World Water Day: Water quality and quantity is important when it comes to food security.
Water is a very essential commodity yet it’s value and importance are always understated. With increased pressure on water resources to support growing population, growing demand for irrigation water and other needs- water is increasingly becoming a scarce commodity. We drink water when thirsty, we water animals and irrigate plants with it, we use it to cook, to wash, clean, and for other industrial use. Water supports all aspects of life and human activity. Unfortunately, the small percentage of freshwater that is not accessible by all people is increasingly exposed to pollution and contaminants that render it unsafe and unusable.
Of the many trillions of liters of water in the world, out of which 2/3 is locked up in glaciers and ice cap only 3% is fresh water. In as much as water can be referred to as a renewable resource, overuse and poor management or water resources reduces both quality and quantity of fresh water. For this reason, water needs to be conserved with utmost care. More than 2 billion people all over the world do not have sufficient access to safe water. World Water Day seeks to highlight these challenges across the world. Governments have a responsibility to ensure adequate supply of safe water to its people. In Kenya, access to safe water is still a big challenge to many. The challenge is even worse in urban areas, with most households in low income and peri-urban neighborhoods finding it extremely difficult and expensive to get clean water.
In rural Kenya, access to water depends on the geographical region and the existence of community water projects. Moreover, the majority depends on natural sources of water such as rivers, dams, ponds, rainfall, seasonal streams, natural springs, and boreholes for those who can afford. However, access is limited to those who live in close proximity to these resources, or who can afford to pump it to their farms/homes. Those who live in arid and semi-arid areas do not enjoy as much access to surface water as the geography dictates.
Contamination of freshwater is yet to be regarded as a serious threat in Kenya. Contamination mostly occurs from microbes, farm pesticides and fertilizers, raw sewage, and heavy metals released into the water. In agricultural regions, chemical fertilisers and pesticides used by farmers are washed away into streams which join into rivers that flow into dams and lakes. Pesticides for instance, have severe impacts both on human health and the environment.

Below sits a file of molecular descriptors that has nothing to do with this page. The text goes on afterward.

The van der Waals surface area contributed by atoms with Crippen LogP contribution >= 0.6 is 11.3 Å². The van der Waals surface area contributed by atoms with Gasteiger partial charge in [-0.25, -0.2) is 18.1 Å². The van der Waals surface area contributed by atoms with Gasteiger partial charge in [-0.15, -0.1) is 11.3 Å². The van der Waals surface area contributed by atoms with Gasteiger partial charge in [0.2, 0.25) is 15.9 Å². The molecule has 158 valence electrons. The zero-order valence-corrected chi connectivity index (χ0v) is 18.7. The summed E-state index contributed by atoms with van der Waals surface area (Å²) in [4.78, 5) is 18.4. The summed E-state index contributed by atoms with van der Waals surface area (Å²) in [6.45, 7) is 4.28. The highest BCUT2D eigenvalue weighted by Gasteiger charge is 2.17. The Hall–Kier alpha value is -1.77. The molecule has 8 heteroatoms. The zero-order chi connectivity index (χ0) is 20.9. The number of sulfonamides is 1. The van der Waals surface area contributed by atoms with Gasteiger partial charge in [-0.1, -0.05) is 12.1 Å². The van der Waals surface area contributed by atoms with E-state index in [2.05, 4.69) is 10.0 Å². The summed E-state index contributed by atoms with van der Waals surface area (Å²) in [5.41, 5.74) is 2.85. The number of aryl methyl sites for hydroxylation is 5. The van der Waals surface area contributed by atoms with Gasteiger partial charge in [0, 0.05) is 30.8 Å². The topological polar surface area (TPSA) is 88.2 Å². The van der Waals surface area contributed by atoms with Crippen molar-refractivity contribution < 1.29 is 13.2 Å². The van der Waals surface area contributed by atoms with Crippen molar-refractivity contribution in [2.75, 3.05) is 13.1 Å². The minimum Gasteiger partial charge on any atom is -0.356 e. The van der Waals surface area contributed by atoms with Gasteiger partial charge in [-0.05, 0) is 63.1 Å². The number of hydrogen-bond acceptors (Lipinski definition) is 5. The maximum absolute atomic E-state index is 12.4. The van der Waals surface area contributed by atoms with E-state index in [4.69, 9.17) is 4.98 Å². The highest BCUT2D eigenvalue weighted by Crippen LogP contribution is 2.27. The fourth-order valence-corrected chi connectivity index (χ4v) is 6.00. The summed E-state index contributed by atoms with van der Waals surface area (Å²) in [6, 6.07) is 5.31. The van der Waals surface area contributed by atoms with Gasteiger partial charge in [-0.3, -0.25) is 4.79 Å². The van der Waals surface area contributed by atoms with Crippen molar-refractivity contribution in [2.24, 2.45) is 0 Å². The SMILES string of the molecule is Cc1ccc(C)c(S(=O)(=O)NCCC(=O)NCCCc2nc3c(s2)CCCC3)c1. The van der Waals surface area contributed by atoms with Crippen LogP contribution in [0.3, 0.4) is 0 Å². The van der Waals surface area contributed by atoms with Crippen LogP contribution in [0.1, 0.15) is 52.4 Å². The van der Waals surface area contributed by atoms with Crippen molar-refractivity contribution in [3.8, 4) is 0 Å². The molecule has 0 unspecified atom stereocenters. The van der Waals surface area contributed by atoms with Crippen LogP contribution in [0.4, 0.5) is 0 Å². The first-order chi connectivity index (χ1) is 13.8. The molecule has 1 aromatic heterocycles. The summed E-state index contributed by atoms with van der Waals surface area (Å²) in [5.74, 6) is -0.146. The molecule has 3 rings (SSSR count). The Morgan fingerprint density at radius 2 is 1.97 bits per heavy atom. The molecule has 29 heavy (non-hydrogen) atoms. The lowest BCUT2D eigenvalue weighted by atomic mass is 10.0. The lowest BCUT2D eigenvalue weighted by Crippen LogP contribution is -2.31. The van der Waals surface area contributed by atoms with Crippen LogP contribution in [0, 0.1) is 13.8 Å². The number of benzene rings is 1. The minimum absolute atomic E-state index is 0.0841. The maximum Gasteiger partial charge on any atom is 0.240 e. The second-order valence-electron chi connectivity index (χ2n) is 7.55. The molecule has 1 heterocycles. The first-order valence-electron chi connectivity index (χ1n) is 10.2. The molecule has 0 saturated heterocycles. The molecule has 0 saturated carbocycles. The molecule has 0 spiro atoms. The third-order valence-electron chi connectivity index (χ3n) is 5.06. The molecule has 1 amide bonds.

While pesticide contamination might be more in agricultural zones, rivers flow and carry with them these toxic chemicals to people downstream. Pesticides are known to cause different human health issues such as cancer, reproductive health problems, mutation, and hormonal problems. A recent study conducted on Lake Victoria by the Nation Media group found a cocktail of pesticide residues in the largest fresh water lake in the region. Less pesticide should be used in general, no pesticides should be applied close to water bodies, runoff should be avoided through soil cover and pesticides containers and equipment should not be washed in water bodies.
Fertilizers and raw sewage contribute to nutrient pollution (eutrophication); another common contaminant in fresh water. Eutrophication causes more algae growth than the water ecosystems can handle, usually known as algal blooms. It is also a big contributor to excessive growth of water plants such as water hyacinth affecting other water organisms, tourism and activities of fishermen.
Investing in clean water systems for both rural and urban populations is a sure way of improving the quality of life while promoting food security for the entire nation. Each Kenyan county has a unique challenge as far as access to quality water is concerned, and these challenges need different measures. Better sewage systems and grey water systems to support water recycling, efficient rainwater harvesting systems and drip irrigation are just some examples. We should also enhance water-use efficiency at farm-level by using sustainable approaches such as enhancing soil water holding capacity to reduce the amount of water needed for irrigation. Other water-efficient practices include growing diverse plants with different height and different roots, growing drought-tolerant crops and implementing intelligent earthworks (that hold the water on the farm). There is need to go slow on the use of chemical inputs in farming to reduce pollution of the same very scarce water resources.
Let’s protect our water quality, try to avoid further pollution so that food security through clean water is ensured.
This article was written by The Route to Food Team
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